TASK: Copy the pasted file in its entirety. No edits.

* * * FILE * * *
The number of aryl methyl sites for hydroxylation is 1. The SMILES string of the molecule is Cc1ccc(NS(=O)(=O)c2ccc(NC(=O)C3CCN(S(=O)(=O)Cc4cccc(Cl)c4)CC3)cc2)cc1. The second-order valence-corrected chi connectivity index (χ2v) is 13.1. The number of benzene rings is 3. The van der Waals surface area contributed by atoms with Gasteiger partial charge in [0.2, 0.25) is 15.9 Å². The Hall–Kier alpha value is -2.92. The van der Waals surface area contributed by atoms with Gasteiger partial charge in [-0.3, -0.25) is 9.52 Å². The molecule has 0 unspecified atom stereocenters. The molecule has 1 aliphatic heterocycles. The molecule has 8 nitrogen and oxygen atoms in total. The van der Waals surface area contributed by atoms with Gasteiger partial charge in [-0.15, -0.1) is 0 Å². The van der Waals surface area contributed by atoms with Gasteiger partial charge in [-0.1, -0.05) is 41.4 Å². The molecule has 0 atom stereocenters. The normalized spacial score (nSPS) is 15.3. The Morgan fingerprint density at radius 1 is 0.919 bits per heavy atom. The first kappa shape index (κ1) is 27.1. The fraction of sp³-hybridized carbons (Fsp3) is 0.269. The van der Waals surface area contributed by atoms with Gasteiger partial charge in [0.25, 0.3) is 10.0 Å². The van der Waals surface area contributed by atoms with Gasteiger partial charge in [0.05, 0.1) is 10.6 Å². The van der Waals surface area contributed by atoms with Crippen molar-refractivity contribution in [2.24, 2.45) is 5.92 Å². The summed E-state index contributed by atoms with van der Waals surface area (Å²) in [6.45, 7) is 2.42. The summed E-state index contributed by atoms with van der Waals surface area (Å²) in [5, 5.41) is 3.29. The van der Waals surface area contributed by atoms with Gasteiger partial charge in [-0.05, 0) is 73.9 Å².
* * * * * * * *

The number of aryl methyl sites for hydroxylation is 1. The SMILES string of the molecule is Cc1ccc(NS(=O)(=O)c2ccc(NC(=O)C3CCN(S(=O)(=O)Cc4cccc(Cl)c4)CC3)cc2)cc1. The second-order valence-corrected chi connectivity index (χ2v) is 13.1. The number of benzene rings is 3. The van der Waals surface area contributed by atoms with Gasteiger partial charge in [0.2, 0.25) is 15.9 Å². The Hall–Kier alpha value is -2.92. The van der Waals surface area contributed by atoms with Gasteiger partial charge in [-0.3, -0.25) is 9.52 Å². The molecule has 0 unspecified atom stereocenters. The molecule has 1 aliphatic heterocycles. The molecule has 8 nitrogen and oxygen atoms in total. The van der Waals surface area contributed by atoms with Gasteiger partial charge in [-0.15, -0.1) is 0 Å². The van der Waals surface area contributed by atoms with Gasteiger partial charge in [-0.1, -0.05) is 41.4 Å². The molecule has 0 atom stereocenters. The normalized spacial score (nSPS) is 15.3. The Morgan fingerprint density at radius 1 is 0.919 bits per heavy atom. The first kappa shape index (κ1) is 27.1. The fraction of sp³-hybridized carbons (Fsp3) is 0.269. The van der Waals surface area contributed by atoms with Gasteiger partial charge in [0.25, 0.3) is 10.0 Å². The van der Waals surface area contributed by atoms with Gasteiger partial charge in [0.05, 0.1) is 10.6 Å². The van der Waals surface area contributed by atoms with Crippen molar-refractivity contribution in [2.24, 2.45) is 5.92 Å². The summed E-state index contributed by atoms with van der Waals surface area (Å²) in [6.45, 7) is 2.42. The summed E-state index contributed by atoms with van der Waals surface area (Å²) in [5, 5.41) is 3.29. The van der Waals surface area contributed by atoms with Gasteiger partial charge in [-0.05, 0) is 73.9 Å².